November 6, 2010

Tradition Turns Creative with Marzipan

Bressanone, the Austrian-Italian town where my relatives live, is just as settled in its South Tyrolean ways as the majestic mountains that stood here even prior to the human species' advent. Many of the elders in this area do not quite grasp the concept of email; they prefer land lines to cell phones. On a morning drive to Maso Pineto, an old farm house turned hikers' rest stop, we saw local dairy farmers waiting by the narrow, twisting roads for the daily milk pick-up. Instead of building technological infrastructure like cell phone towers, this region has advanced through agricultural product subsidies, which include 20-gallon stainless steel containers with wheels for temporary milk storage and large milk trucks to visit each village and collect the precious liquid. I was awed by the wrinkled old men and women with their blue aprons and felted hats and coats, patiently standing next to containers whose silvery shine almost blinded me. Here, the meeting of traditional ways and modern conveniences highlights local industry. Instead of looking outside to define its standards, this region values the land itself as its most precious asset. The foods that come from these fields frame the most important traditions with which I was raised.

My uncle Harald hails from a well-known German family that ran a local sweet shop for generations. Although he has been a professional painter and sculptor for many decades now, his original artistic training is in the pastry field. He stretches layers of dough for flaky apple strudel with ease and flips crepes with admirable grace. When my parents proposed that he teach them how to make the traditional Tyrolean marzipan pigs, which locals exchange during New Years as good luck, his little blue eyes twinkled like sun glinting on fresh winter snow. He immediately took the traditional, adorable pig shape and spun it to envision even more animal shapes. "We could make monkeys, elephants, anything you want". We found fat rolls of marzipan, a classic European almond paste, at the candy store under the medieval vaulted porticoes in downtown Bressanone.

The next morning, Harald was already immersed in his creations. Instead of starting with the classic pig shape, he was fashioning a golden bear, eyes shyly upturned, holding a bright red rose. Next came an elephant, a monkey, and Santa Claus with shredded coconut for his snowy beard. My uncle still keeps a basket of powdered food coloring in the incredible basement cellar that holds all the abundance of my relatives' meticulous harvests. From pickeld cauliflower to dried mushrooms, from apricot jam to rye berries, from dried deer meat to thick-rinded cheese wheels, this granite-encased room with its marble work table and copper scales for weighing baking flours is the secret gem of the house. I was sent downstairs various times during this sculpture process to fetch a rolling pin, some blanched almonds, shredded coconut, and a mysterious liquid made from cocoa butter and egg whites that serves as a color-fast glaze for the marzipan creatures.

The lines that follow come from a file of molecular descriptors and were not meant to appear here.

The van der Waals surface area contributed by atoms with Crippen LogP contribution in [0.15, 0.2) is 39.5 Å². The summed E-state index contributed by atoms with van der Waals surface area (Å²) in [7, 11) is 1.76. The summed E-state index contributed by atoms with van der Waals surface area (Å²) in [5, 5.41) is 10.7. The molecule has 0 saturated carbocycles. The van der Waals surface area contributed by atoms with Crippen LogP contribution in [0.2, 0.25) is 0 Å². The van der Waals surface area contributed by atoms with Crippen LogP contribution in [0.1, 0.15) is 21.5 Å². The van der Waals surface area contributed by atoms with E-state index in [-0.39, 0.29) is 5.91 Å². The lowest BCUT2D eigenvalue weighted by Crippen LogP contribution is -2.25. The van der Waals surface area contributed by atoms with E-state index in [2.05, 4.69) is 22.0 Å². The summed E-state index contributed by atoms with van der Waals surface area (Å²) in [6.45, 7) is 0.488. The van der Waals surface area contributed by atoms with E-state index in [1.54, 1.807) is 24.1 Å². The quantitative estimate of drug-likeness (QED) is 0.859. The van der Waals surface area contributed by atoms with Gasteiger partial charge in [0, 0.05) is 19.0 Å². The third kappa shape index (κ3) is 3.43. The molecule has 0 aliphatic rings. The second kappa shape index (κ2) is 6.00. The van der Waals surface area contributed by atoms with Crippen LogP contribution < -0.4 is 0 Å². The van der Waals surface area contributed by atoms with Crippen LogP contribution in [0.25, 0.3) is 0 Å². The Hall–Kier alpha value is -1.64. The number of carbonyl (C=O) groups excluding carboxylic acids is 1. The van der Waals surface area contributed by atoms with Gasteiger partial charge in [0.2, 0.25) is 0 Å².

Harald at work:

When we made the New Years' pigs, I got to try my hand at one, too. It is hard to imagine that these hand-worked gifts are now made by factory machines in another valley. My uncle strives to highlight the importance of handwork when making and exchanging local crafts. He even makes the figurines for Catholic manger scenes that are so popular in the Alps. When we involve our hands, we can leave our hearts in the gifts we give. I felt the joy and satisfaction that came from shaping a marzipan pig whose character reflected my own. Even though the hand-made can be more time-consuming, we would not have raw milk cheese without the farmers near Maso Pineto who still milk their own cows. My uncle's handicraft skills also allow us to carry a Tyrolean mountain tradition to the United States and educate others about the world by sculpting our own version of these pink, chubby good luck charms.
Here are the pigs!

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